John Hammond 02.2.2021

Bring Your Own Command & Control (BYOC2)

Sometimes the malware we find here at Huntress just makes us laugh.

Not because it’s funny (is malware ever funny?) — but because the code we review sometimes makes no effort to hide its actions.

We talk about obfuscation in a lot of different blog posts, where hackers at least try to cover up their techniques. Obfuscation means obscuring the original source code by making it difficult to understand with confusing variable names or encoding schemes.

Is This Some Sort of Joke?

No, seriously, our analysts have really seen malicious binaries that include the root (administrative) credentials to access the hacker’s staging server, outright in plaintext.

Recently, we found this malware sample written in JavaScript, with the filename explorer.js. Take a look: no tricks up their sleeve, the code contains the C2 servers without any obfuscation whatsoever.

Well, we didn’t have to try too hard to figure that one out! No detective work needed.

This COMMAND_C2 list contains both fake and legitimate domains. While the latter domains certainly look suspicious, the domain is known to be owned by Google. That is unlikely to be hosting malware or being used by C2 operations — if anything, the implant might reach out to it to hide alongside normal network traffic and "look legit."

If you haven't seen these other domains before, feel free to add them to your IOC library or block them.

That’s the Punchline

The takeaway here is that some hackers are bold and have the audacity to include these sensitive details right in their attack. If you think about it… why would they bother obfuscating? If this malware is still going to be effective, and your antivirus or EDR solution doesn’t pick up on it, who needs to go through all those extra steps?

We wanted to share this with you, because hopefully you get a chuckle out of it too. Maybe we have a strange sense of humor laughing at malware?

But Wait, There’s More!

It wouldn’t be a Huntress blog post if we didn’t go through at least some analysis of this malware, would it? After further research, it seems this sample is dubbed throughout the community as "Valak."

So let’s dive into the rest of this JavaScript code. Beneath the client_config definition you saw above, the code continues with this:

Here, a Client object is being defined, and stitching in a property CoMainObject so it can access the WScript.Shell functionality.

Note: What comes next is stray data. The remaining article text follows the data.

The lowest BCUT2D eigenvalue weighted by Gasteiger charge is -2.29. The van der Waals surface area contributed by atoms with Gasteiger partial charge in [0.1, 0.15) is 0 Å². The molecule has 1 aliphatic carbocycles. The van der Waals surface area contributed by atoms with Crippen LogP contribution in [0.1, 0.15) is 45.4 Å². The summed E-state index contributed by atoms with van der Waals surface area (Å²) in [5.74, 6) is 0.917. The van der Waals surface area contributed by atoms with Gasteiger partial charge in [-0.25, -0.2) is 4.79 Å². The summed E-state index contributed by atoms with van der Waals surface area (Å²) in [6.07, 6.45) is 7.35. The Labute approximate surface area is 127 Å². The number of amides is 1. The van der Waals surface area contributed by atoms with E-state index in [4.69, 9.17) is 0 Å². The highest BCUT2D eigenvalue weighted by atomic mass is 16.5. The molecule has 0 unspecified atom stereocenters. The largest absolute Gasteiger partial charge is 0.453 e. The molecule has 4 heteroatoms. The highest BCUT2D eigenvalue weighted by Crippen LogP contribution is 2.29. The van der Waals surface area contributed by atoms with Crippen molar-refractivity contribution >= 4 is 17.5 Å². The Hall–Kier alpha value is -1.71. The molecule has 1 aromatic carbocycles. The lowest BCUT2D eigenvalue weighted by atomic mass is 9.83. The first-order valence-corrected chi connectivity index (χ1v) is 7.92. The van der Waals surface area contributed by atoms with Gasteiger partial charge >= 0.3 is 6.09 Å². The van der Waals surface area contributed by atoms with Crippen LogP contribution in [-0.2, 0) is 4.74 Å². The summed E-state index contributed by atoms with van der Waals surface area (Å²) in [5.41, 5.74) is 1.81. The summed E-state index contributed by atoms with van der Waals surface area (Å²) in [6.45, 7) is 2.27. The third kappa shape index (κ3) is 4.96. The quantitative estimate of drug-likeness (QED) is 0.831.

We said this was JavaScript code, but because it is loading a ActiveXObject we can safely say this is JScript (the Microsoft-specific dialect of JavaScript, that can access more Windows internals via Internet Explorer).

It uses this WScript.Shell in an inline LoadLibraryReg function, which we can see reads the contents out of a Windows Registry value. This Registry data must be something pre-planted with the malware.


We can see just following that—the LibraryLoadContext function seems to eval the contents of that Registry value. The eval statement executes a string value as if it were code. Just after, more properties are set for the Client object like .Windows and .GlobalStrings all pulled from a variable with a corresponding name. So, we can deduce that Registry value contained more JavaScript code that has now been brought into this context.

One interesting property that has been set it is the .DataTools variable. We will see that used throughout the rest of the code.

Crafting a C2 Endpoint

This next function defined in the JScript code seems to build out an endpoint that can be used for C2. Interestingly enough, now we start to see some obfuscation, getting a .Random.String with a length of a 12 for a nonce value (built within that .DataTools property), and a RotString which we can assume is a rotation-cipher.

Additionally we see a call to Base64Encode, which is a function actually included in the malware sample. It simply performs a Base64 encoding on the argument passed in. With that, the function returns a potential endpoint that can be used for C2 dirty work.

Ready, Set, Execute!

In the next segment of code we see two new functions, PrepareExectionTask and ExecutePlugin. Yes, that typo is really in the source code — it is in fact Exection.

The PrepareExectionTask function is interesting, because we see it calculates the current time and then properly handles it as a string, and even adds a minute buffer. We then see the code prepare both an execCommand and taskCommand separately, using the Windows Management Instrumentation (WMI) and a “task” to execute the code.

This preparation of a time variable, adding an extra minute to the current time and the creation of a “task” variable leads us to believe the malware is in fact creating a Scheduled Task to execute what it needs to. The .GlobalStrings properties WMIC_EXEC and TASK_CREATE are used to craft a custom command that is populated with the arguments passed in.